Writing is supported through our reading curriculum at Manor Beach Primary School, enabling children to draw upon a wide range of authors, writing styles and models. We want our children to leave experiencing examples of writing from a wide range of backgrounds, experiences and cultures.  

Grammar: Fundamental building blocks to writing

Pupils are taught to control their speaking and writing consciously and to use Standard English. Grammar is most effective when taught in the context of reading and writing; either in the context of the linguistic demands of a particular genre or the writing needs of a child. We take a pragmatic approach to the teaching of grammar and believe effective grammar teaching takes place in meaningful contexts. Playing with words, investigations, puns, jokes, and rhymes can all enrich and inform grammatical knowledge and understanding and develop a genuine interest in how language works. Teachers encourage children to explore language based on children’s needs and also areas of the National Curriculum to be covered by the year group. Teachers use the appropriate grammatical meta-language when talking about writing ensuring children learn the appropriate terms. The teaching of grammar is both explicit and carefully embedded within English lessons. It is coherently sequenced so that it revisits previous learning but in new contexts and develops new skills for each unit.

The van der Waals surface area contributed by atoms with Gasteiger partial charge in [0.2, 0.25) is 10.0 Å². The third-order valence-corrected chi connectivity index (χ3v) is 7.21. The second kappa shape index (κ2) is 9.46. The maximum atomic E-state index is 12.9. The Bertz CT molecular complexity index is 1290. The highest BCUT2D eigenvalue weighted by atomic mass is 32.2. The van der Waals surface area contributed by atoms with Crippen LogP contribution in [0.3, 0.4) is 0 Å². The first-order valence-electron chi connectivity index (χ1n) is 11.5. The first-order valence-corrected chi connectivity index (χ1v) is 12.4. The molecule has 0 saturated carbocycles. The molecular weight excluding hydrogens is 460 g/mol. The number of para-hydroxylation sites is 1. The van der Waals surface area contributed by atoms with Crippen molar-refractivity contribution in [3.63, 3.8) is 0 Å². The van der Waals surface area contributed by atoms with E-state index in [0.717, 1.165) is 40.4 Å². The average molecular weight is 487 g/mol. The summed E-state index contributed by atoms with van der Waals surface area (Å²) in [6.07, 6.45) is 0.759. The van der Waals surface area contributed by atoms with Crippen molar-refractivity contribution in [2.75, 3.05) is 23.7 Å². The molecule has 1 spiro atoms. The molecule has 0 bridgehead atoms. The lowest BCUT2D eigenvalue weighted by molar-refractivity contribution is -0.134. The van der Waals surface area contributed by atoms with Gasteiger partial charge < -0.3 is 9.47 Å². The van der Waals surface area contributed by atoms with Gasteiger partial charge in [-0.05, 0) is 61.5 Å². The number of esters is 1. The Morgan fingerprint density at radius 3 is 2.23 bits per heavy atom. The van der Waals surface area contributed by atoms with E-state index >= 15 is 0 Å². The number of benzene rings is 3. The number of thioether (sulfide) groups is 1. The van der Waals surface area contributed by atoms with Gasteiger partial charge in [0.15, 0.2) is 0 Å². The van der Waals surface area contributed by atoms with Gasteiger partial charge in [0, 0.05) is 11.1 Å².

Spelling and Phonics

Accurate and competent spellers need to spend less time and energy in thinking about spelling to enable them to channel their time and energy into the skills of composition, sentence structure and precise word choice. By the end of year 1, pupils should be able to read a large number of different words containing the GPCs that they have learnt, whether or not they have seen these words before. Once pupils have learnt more than one way of spelling particular sounds, choosing the right letter or letters depends on their either having made a conscious effort to learn the words or having absorbed them less consciously through their reading. Younger pupils have not had enough time to learn or absorb the accurate spelling of all the words that they may want to write. Phonic knowledge continues to underpin spelling after key stage 1; teachers should still draw pupils’ attention to GPCs that do and do not fit in with what has been taught so far. Increasingly, however, pupils also need to understand the role of morphology and etymology.

Spelling strategies, linked to phonic knowledge, are taught explicitly following the No Nonsense Spelling scheme and applied to high-frequency words, cross-curricular words and individual pupils’ words.

Our English curriculum is constantly reviewed and adapted to suit the needs of our pupils. Each half term pupils cover at least 1 non-fiction, 1 fiction, some with an additional poetry unit.  High quality reading opportunities and high quality model texts for each unit are carefully chosen to ensure that the spelling, grammar and tools required reflect the requirements of the National Curriculum.

To support progression and assessment we use the Lancashire KLIPs

Key Learning in Reading

Key Learning in Writing

Key Learning Phonics and Spelling